If you think of travel generalist as being like someone that works in a retail clothing store selling clothes. Sure, they may help you pick out a nice shirt and ring up the sale when you are done, but you would not expect much more than that as a customer. Since the sale of off-the-rack clothing is basically a commodity transaction, there is no promise or expectation of exceptional service.
But, if you visit a tailor who is also in the business of selling clothes, but he or she is a specialist and may focus strictly on creating men’s suits at a high price point. His or her service might include several fittings, alterations and adjustments before the suit is completed and they would also offer after sale service such as additional alterations and adjustments. In effect, the tailor is in the complex service business and customers have every right to expect exceptional service and results.
Your Travel Agency Service Fee Package
While you have your agency’s transactional fee schedule, you should also offer clients a service fee package that outlines the various benefits that they will receive by using your services. The service fee package will help clients understand the true nature of your contribution to their vacation and what they can expect to receive. There are various types of services that you can provide the traveler and they are all extremely important.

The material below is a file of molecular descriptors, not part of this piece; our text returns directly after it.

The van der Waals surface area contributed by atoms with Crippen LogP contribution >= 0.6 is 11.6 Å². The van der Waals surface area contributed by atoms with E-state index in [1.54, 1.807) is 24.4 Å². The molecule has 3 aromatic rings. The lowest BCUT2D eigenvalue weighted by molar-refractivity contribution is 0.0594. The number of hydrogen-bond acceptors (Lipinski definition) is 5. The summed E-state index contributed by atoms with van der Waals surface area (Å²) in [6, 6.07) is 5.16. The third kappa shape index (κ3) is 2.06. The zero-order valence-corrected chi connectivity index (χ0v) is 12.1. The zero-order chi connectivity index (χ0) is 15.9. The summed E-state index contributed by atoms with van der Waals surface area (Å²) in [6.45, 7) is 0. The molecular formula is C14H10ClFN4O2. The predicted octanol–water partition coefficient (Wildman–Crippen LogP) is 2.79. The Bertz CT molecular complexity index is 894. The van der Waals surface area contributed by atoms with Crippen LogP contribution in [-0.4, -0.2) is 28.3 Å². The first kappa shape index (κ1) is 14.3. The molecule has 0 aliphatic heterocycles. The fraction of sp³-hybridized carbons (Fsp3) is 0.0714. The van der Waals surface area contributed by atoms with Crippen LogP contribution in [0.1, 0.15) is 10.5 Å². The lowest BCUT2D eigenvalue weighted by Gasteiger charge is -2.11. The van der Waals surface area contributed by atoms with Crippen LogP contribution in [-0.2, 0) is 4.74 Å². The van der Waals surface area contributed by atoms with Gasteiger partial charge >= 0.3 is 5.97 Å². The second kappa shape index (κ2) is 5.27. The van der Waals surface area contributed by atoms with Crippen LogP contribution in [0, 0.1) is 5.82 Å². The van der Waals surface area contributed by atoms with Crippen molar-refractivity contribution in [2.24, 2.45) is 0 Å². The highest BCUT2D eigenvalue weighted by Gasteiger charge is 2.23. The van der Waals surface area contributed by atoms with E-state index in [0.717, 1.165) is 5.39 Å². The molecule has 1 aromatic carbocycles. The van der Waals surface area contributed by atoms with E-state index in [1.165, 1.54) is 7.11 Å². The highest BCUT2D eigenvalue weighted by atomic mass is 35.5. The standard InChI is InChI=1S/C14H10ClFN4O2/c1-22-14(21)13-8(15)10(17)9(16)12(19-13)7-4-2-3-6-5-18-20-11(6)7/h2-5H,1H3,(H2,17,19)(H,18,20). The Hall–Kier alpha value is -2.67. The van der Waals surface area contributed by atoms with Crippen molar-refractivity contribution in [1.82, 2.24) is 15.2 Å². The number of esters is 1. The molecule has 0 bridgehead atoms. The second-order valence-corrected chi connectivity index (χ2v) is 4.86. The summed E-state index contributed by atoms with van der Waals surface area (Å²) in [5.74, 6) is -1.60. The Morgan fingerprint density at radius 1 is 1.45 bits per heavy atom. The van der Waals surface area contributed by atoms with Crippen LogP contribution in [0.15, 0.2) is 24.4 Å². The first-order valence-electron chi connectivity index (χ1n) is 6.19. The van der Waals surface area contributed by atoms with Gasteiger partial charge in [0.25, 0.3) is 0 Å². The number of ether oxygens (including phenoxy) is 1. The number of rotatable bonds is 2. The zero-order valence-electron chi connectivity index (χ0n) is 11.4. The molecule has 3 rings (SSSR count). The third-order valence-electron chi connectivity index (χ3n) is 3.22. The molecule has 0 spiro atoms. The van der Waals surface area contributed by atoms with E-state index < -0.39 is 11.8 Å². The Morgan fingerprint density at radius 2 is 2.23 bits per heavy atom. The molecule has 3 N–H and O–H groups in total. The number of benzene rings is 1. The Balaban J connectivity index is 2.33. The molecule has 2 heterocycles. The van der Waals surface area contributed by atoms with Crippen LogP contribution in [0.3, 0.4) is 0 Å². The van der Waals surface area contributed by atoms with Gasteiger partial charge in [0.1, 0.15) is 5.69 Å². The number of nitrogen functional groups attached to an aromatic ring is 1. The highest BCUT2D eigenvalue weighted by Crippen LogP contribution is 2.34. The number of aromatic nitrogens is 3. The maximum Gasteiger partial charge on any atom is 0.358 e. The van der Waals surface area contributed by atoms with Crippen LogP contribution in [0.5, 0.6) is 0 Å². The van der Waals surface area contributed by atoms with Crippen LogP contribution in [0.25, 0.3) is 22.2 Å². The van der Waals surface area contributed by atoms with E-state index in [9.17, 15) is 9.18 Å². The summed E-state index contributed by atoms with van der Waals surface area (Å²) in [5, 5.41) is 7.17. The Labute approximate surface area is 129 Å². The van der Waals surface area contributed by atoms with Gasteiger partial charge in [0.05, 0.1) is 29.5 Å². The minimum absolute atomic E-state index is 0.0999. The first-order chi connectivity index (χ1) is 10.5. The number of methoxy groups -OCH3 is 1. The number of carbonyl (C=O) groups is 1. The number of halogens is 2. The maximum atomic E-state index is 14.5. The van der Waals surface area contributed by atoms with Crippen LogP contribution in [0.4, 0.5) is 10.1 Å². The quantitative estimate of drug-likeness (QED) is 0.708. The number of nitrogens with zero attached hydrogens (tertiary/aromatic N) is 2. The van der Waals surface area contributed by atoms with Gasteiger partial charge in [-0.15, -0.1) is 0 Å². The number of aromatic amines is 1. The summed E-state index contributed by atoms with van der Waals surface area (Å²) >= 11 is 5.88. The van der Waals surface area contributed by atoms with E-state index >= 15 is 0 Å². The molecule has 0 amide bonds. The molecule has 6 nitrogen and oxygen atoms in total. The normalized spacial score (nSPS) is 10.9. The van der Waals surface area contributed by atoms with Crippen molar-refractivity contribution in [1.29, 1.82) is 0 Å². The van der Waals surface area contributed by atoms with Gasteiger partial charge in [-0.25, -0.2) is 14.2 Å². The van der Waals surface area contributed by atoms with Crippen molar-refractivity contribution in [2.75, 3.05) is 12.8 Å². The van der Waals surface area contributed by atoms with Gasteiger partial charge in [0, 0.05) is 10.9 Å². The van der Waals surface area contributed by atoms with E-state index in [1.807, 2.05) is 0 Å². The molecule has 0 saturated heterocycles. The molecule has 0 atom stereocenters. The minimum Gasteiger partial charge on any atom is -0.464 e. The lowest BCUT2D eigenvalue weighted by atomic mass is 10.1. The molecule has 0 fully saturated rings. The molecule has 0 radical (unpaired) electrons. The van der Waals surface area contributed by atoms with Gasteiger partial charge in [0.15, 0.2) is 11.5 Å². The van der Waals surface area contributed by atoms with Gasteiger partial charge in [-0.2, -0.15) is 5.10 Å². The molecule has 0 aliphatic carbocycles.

Consultation and Planning
Every transaction will involve client consultation and planning and this should be covered by your service fee. One of the biggest complaints from travel professionals that do not use service fees to cover this cost is that they do all of the work only to have the client book it online, or somewhere else. Having your Travel Agent Service Fees cover this is the way to go.
Cancellations, Changes and Refunds
Having to change or cancel a vacation happens more than everyone wishes, but if your clients are requesting to change dates or other elements of their vacation, it is covered by your Travel Agent Service Fees , as are refunds.
Vacation Management Services
You can provide the service of being the “goto” person during your client’s vacation for any reason.
- Changes: If your client needs to change their itinerary while on vacation for any reason, you can make it happen for them.
- Cancellations: You would manage cancellations at your client’s request.